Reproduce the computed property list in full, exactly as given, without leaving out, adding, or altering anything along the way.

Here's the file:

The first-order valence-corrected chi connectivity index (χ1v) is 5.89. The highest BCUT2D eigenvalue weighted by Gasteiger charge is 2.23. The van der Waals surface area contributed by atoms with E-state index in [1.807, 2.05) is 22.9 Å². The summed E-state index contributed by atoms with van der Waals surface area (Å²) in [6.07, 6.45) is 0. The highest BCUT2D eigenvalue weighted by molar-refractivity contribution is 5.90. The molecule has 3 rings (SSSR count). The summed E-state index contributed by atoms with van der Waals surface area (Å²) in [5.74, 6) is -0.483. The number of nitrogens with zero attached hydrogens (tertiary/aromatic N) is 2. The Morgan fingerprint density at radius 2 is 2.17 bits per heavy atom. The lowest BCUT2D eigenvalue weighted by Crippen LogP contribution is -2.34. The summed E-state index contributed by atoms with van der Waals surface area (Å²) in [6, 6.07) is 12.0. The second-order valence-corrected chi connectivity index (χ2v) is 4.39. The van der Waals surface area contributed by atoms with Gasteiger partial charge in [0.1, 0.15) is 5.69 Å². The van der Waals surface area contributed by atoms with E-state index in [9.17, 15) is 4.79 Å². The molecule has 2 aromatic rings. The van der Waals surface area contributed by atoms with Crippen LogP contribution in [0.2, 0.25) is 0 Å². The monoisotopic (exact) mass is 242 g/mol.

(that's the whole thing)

The first-order valence-corrected chi connectivity index (χ1v) is 5.89. The highest BCUT2D eigenvalue weighted by Gasteiger charge is 2.23. The van der Waals surface area contributed by atoms with E-state index in [1.807, 2.05) is 22.9 Å². The summed E-state index contributed by atoms with van der Waals surface area (Å²) in [6.07, 6.45) is 0. The highest BCUT2D eigenvalue weighted by molar-refractivity contribution is 5.90. The molecule has 3 rings (SSSR count). The summed E-state index contributed by atoms with van der Waals surface area (Å²) in [5.74, 6) is -0.483. The number of nitrogens with zero attached hydrogens (tertiary/aromatic N) is 2. The Morgan fingerprint density at radius 2 is 2.17 bits per heavy atom. The lowest BCUT2D eigenvalue weighted by Crippen LogP contribution is -2.34. The summed E-state index contributed by atoms with van der Waals surface area (Å²) in [6, 6.07) is 12.0. The second-order valence-corrected chi connectivity index (χ2v) is 4.39. The van der Waals surface area contributed by atoms with Gasteiger partial charge in [0.1, 0.15) is 5.69 Å². The van der Waals surface area contributed by atoms with E-state index in [9.17, 15) is 4.79 Å². The molecule has 2 aromatic rings. The van der Waals surface area contributed by atoms with Crippen LogP contribution in [0.2, 0.25) is 0 Å². The monoisotopic (exact) mass is 242 g/mol.